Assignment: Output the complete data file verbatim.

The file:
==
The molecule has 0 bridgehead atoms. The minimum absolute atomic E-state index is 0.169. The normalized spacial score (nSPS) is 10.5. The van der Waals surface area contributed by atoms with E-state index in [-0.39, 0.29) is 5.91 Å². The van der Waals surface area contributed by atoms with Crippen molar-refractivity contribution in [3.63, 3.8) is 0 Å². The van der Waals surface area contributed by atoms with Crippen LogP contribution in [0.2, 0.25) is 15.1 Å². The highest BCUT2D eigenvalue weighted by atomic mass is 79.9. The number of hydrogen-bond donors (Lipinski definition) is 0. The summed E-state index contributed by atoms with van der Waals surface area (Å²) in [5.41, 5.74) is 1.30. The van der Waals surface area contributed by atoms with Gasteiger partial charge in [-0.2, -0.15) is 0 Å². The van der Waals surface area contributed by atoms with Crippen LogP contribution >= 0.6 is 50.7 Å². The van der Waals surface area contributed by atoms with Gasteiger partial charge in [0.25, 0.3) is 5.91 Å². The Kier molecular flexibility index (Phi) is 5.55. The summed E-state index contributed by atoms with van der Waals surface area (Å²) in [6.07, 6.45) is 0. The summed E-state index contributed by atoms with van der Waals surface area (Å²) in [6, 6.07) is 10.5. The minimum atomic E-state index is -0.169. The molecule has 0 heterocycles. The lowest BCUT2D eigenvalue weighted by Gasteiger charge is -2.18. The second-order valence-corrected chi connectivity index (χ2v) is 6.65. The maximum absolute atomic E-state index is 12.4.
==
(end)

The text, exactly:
The molecule has 0 bridgehead atoms. The minimum absolute atomic E-state index is 0.169. The normalized spacial score (nSPS) is 10.5. The van der Waals surface area contributed by atoms with E-state index in [-0.39, 0.29) is 5.91 Å². The van der Waals surface area contributed by atoms with Crippen molar-refractivity contribution in [3.63, 3.8) is 0 Å². The van der Waals surface area contributed by atoms with Crippen LogP contribution in [0.2, 0.25) is 15.1 Å². The highest BCUT2D eigenvalue weighted by atomic mass is 79.9. The number of hydrogen-bond donors (Lipinski definition) is 0. The summed E-state index contributed by atoms with van der Waals surface area (Å²) in [5.41, 5.74) is 1.30. The van der Waals surface area contributed by atoms with Gasteiger partial charge in [-0.2, -0.15) is 0 Å². The van der Waals surface area contributed by atoms with Crippen LogP contribution >= 0.6 is 50.7 Å². The van der Waals surface area contributed by atoms with Gasteiger partial charge in [0.25, 0.3) is 5.91 Å². The Kier molecular flexibility index (Phi) is 5.55. The summed E-state index contributed by atoms with van der Waals surface area (Å²) in [6.07, 6.45) is 0. The summed E-state index contributed by atoms with van der Waals surface area (Å²) in [6, 6.07) is 10.5. The minimum atomic E-state index is -0.169. The molecule has 0 heterocycles. The lowest BCUT2D eigenvalue weighted by Gasteiger charge is -2.18. The second-order valence-corrected chi connectivity index (χ2v) is 6.65. The maximum absolute atomic E-state index is 12.4.